The sexual abuse of Willie Nesler started at the summer camp. Driver had been showing the boy a lot of attention which Willie, deprived of his father, lapped up. Then, one day, Driver lured him away from his companions on the pretense of showing him some frogs. Out of sight and earshot, he subdued and raped the boy, thereafter threatening to kill him and his family if he told anyone. He used this same threat to continue molesting the child even after the camp was over.    


Jan had promised to keep Willie’s secret, but this was a promise she would have to break. She immediately went to her sister and shared the terrible news. Ellie was devastated when Jan told her what had happened, filled with rage at the man who had hurt her baby, equally angry with herself for failing to protect him. She immediately took Willie to the sheriff’s office to report the crime. A warrant was issued but Driver had already skipped town. He would remain on the run for three years, during which Willie lived in constant terror that he would show up one day to make good on his threat of murdering his family. Unsurprisingly, the boy’s behavior deteriorated during this time. His academic performance suffered, and he was constantly in trouble for fighting. He attended three different schools in as many years. Even from afar, Driver was still terrorizing him.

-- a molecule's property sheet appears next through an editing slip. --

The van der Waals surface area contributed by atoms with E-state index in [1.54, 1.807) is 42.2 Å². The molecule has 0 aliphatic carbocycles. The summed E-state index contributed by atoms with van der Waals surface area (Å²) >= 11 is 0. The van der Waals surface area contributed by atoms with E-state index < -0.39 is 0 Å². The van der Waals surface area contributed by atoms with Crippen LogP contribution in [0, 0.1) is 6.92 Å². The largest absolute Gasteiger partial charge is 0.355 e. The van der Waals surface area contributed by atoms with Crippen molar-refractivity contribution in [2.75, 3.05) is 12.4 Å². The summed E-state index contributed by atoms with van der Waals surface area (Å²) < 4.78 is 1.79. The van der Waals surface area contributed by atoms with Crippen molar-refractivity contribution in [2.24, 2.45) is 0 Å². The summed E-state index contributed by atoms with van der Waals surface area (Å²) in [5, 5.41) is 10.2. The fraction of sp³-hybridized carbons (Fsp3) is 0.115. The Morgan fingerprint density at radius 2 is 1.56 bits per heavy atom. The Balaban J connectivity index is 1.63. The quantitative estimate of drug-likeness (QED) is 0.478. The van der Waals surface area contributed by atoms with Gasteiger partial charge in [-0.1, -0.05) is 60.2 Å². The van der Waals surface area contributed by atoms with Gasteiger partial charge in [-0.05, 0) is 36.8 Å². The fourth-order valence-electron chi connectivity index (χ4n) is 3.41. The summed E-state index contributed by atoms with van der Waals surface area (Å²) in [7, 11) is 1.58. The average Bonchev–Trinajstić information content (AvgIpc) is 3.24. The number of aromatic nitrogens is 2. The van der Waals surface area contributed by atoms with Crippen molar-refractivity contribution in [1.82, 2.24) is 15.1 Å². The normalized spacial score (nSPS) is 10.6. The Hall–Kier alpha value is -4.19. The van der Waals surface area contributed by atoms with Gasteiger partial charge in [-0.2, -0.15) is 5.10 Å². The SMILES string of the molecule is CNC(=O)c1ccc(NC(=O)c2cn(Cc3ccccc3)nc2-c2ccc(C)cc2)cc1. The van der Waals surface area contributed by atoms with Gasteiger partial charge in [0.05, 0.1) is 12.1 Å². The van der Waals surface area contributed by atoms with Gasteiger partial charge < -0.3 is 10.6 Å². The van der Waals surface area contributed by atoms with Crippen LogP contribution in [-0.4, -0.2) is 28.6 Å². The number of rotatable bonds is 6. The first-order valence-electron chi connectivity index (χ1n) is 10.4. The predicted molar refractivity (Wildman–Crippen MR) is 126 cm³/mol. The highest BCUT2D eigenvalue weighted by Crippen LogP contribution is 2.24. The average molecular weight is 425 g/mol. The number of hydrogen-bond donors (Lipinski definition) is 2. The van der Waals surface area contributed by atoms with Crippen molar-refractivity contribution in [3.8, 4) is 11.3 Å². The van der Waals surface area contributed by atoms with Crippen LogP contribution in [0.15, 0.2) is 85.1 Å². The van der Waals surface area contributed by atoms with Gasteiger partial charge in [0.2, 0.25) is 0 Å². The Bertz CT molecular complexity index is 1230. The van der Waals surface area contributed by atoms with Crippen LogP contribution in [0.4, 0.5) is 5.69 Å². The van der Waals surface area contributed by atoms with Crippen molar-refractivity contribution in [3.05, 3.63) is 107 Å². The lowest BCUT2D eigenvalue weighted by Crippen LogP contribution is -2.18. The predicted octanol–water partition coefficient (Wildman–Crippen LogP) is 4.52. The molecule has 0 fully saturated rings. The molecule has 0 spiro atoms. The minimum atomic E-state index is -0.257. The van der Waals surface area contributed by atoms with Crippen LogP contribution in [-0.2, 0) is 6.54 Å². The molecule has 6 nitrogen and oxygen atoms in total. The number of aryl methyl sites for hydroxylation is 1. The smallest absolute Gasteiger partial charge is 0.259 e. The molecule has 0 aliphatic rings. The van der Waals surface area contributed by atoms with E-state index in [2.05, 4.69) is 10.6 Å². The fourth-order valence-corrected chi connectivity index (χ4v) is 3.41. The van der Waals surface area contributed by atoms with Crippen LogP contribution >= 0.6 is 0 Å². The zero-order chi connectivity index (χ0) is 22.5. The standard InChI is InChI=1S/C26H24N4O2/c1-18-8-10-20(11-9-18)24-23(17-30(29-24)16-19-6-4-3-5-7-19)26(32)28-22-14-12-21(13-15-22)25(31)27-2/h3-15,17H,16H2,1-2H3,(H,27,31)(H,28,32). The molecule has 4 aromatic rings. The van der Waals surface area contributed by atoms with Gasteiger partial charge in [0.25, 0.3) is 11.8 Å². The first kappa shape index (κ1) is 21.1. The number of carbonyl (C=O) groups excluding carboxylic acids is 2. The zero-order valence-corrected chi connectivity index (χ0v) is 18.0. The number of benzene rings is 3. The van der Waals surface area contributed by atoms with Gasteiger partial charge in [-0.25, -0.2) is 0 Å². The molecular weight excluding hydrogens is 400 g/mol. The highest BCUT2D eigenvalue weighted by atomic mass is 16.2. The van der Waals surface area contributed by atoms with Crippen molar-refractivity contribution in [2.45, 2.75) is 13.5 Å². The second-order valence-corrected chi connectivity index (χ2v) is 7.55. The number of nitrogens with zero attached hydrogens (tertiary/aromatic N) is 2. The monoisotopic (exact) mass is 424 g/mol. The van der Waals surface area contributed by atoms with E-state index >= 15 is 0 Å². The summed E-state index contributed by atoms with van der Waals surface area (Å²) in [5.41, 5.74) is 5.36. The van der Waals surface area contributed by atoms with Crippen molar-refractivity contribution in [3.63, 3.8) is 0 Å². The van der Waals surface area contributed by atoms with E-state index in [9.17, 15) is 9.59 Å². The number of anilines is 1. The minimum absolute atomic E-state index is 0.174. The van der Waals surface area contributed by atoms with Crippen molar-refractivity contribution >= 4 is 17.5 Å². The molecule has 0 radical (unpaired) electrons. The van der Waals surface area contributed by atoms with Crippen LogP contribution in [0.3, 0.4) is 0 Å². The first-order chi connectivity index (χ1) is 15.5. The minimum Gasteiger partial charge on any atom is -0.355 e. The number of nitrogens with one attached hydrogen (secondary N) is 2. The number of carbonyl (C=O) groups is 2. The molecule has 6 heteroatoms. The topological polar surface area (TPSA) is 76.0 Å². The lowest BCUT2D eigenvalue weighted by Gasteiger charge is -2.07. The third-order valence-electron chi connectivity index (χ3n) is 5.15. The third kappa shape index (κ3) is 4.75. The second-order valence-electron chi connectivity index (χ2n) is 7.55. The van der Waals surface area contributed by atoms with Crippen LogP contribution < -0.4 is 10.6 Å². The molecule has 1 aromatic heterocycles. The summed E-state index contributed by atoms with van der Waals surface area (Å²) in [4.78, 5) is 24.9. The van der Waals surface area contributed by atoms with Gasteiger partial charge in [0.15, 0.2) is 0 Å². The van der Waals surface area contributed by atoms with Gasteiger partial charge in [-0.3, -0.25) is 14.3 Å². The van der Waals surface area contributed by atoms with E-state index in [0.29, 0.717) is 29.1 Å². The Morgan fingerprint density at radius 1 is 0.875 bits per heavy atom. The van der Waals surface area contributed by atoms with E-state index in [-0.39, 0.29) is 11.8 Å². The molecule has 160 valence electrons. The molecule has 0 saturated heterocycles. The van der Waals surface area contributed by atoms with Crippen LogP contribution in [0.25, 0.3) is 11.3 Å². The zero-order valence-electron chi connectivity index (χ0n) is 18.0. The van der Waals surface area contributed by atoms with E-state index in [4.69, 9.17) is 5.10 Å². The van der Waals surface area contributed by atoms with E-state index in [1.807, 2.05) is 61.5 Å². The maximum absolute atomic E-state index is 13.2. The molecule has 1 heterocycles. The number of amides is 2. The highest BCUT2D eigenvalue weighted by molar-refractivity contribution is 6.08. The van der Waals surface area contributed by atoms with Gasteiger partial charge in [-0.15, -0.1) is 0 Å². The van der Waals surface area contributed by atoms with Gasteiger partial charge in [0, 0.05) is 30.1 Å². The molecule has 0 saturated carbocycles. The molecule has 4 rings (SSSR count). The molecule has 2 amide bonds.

And then, in 1992, there was finally a break. Daniel Driver was caught shoplifting in Palo Alto, California, and subsequently returned to Tuolumne County to face child molestation charges. Five children had been assaulted and all were due to testify against the pedophile. Willie Nesler, now eleven years old, was particularly terrified of facing his abuser. He was also ashamed of what he’d have to admit in a public courtroom. He was physically sick at the prospect, actually throwing up as he sat outside the court, waiting his turn on the stand. His mother urged him to be brave, telling him that his testimony would stop Driver from hurting other kids like him.  


But Willie would never have to take the stand, would never have to face the man who had destroyed his life. His mother would see to that. As Driver sat at the defense table, Ellie Nesler walked up behind him, reached into her waistband, and drew a gun. Raising it, she calmly pulled the trigger, firing six shots at the back of Driver’s head. All but one of the bullets found their mark, triggering pandemonium in the courtroom as spectators screamed and scrambled for the exits. Meanwhile, Driver slumped to the floor, his life rapidly slipping away. Then deputies entered the courtroom with weapons raised and Ellie calmly dropped her gun, raised her arms, and surrendered.


The shooting made Ellie Nesler a hero in the eyes of many Tuolumne County residents. As Ellie was charged with first-degree murder, public collections and fundraising efforts were already springing up, gathering thousands of dollars for her defense. “Free Ellie Nesler” bumpers stickers started to appear, along with others that read, “Good Shooting, Ellie!” Gifts, cards, and flowers arrived from around the country. A Sacramento bondsman put up $500,000 to get Ellie released on bail.